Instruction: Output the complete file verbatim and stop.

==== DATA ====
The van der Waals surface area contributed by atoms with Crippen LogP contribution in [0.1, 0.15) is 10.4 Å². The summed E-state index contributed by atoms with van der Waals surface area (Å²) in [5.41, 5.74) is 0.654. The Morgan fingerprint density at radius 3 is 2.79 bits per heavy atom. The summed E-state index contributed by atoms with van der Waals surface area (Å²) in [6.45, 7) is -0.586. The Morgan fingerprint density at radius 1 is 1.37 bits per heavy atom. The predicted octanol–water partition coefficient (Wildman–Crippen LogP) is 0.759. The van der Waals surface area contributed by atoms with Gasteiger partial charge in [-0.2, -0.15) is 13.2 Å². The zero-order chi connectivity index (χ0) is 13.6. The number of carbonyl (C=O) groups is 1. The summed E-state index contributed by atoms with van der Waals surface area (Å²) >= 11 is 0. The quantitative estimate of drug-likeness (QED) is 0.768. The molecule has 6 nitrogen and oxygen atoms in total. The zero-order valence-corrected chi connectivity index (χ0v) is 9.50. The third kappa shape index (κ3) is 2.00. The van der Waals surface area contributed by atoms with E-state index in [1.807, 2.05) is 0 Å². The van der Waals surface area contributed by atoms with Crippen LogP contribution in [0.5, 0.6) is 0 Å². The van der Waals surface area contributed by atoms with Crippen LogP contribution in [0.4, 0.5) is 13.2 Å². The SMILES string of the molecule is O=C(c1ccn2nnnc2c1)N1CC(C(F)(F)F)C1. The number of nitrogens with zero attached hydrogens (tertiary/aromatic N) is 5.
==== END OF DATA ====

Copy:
The van der Waals surface area contributed by atoms with Crippen LogP contribution in [0.1, 0.15) is 10.4 Å². The summed E-state index contributed by atoms with van der Waals surface area (Å²) in [5.41, 5.74) is 0.654. The Morgan fingerprint density at radius 3 is 2.79 bits per heavy atom. The summed E-state index contributed by atoms with van der Waals surface area (Å²) in [6.45, 7) is -0.586. The Morgan fingerprint density at radius 1 is 1.37 bits per heavy atom. The predicted octanol–water partition coefficient (Wildman–Crippen LogP) is 0.759. The van der Waals surface area contributed by atoms with Gasteiger partial charge in [-0.2, -0.15) is 13.2 Å². The zero-order chi connectivity index (χ0) is 13.6. The number of carbonyl (C=O) groups is 1. The summed E-state index contributed by atoms with van der Waals surface area (Å²) >= 11 is 0. The quantitative estimate of drug-likeness (QED) is 0.768. The molecule has 6 nitrogen and oxygen atoms in total. The zero-order valence-corrected chi connectivity index (χ0v) is 9.50. The third kappa shape index (κ3) is 2.00. The van der Waals surface area contributed by atoms with E-state index in [1.807, 2.05) is 0 Å². The van der Waals surface area contributed by atoms with Crippen LogP contribution in [0.5, 0.6) is 0 Å². The van der Waals surface area contributed by atoms with Crippen LogP contribution in [0.4, 0.5) is 13.2 Å². The SMILES string of the molecule is O=C(c1ccn2nnnc2c1)N1CC(C(F)(F)F)C1. The number of nitrogens with zero attached hydrogens (tertiary/aromatic N) is 5.